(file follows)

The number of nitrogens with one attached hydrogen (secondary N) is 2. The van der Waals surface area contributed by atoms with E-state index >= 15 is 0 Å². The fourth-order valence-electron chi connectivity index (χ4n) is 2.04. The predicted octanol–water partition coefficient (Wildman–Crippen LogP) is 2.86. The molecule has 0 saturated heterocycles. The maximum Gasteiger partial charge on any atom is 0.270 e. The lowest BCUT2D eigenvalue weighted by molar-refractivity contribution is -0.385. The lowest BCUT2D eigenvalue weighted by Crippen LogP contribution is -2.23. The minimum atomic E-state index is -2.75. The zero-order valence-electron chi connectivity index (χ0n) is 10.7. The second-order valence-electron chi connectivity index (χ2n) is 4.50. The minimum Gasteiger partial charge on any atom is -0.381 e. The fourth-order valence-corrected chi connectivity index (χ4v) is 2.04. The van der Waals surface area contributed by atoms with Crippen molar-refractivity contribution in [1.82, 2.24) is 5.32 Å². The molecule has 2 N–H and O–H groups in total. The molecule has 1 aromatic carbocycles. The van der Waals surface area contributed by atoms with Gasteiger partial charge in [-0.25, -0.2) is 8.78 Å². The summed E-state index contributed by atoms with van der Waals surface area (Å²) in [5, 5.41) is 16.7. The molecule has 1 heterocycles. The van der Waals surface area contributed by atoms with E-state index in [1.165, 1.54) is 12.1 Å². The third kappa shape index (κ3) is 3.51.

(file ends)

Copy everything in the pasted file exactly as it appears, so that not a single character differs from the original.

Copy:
The number of nitrogens with one attached hydrogen (secondary N) is 2. The van der Waals surface area contributed by atoms with E-state index >= 15 is 0 Å². The fourth-order valence-electron chi connectivity index (χ4n) is 2.04. The predicted octanol–water partition coefficient (Wildman–Crippen LogP) is 2.86. The molecule has 0 saturated heterocycles. The maximum Gasteiger partial charge on any atom is 0.270 e. The lowest BCUT2D eigenvalue weighted by molar-refractivity contribution is -0.385. The lowest BCUT2D eigenvalue weighted by Crippen LogP contribution is -2.23. The minimum atomic E-state index is -2.75. The zero-order valence-electron chi connectivity index (χ0n) is 10.7. The second-order valence-electron chi connectivity index (χ2n) is 4.50. The minimum Gasteiger partial charge on any atom is -0.381 e. The fourth-order valence-corrected chi connectivity index (χ4v) is 2.04. The van der Waals surface area contributed by atoms with Crippen molar-refractivity contribution in [1.82, 2.24) is 5.32 Å². The molecule has 2 N–H and O–H groups in total. The molecule has 1 aromatic carbocycles. The van der Waals surface area contributed by atoms with Gasteiger partial charge in [-0.25, -0.2) is 8.78 Å². The summed E-state index contributed by atoms with van der Waals surface area (Å²) in [5, 5.41) is 16.7. The molecule has 1 heterocycles. The van der Waals surface area contributed by atoms with E-state index in [1.165, 1.54) is 12.1 Å². The third kappa shape index (κ3) is 3.51.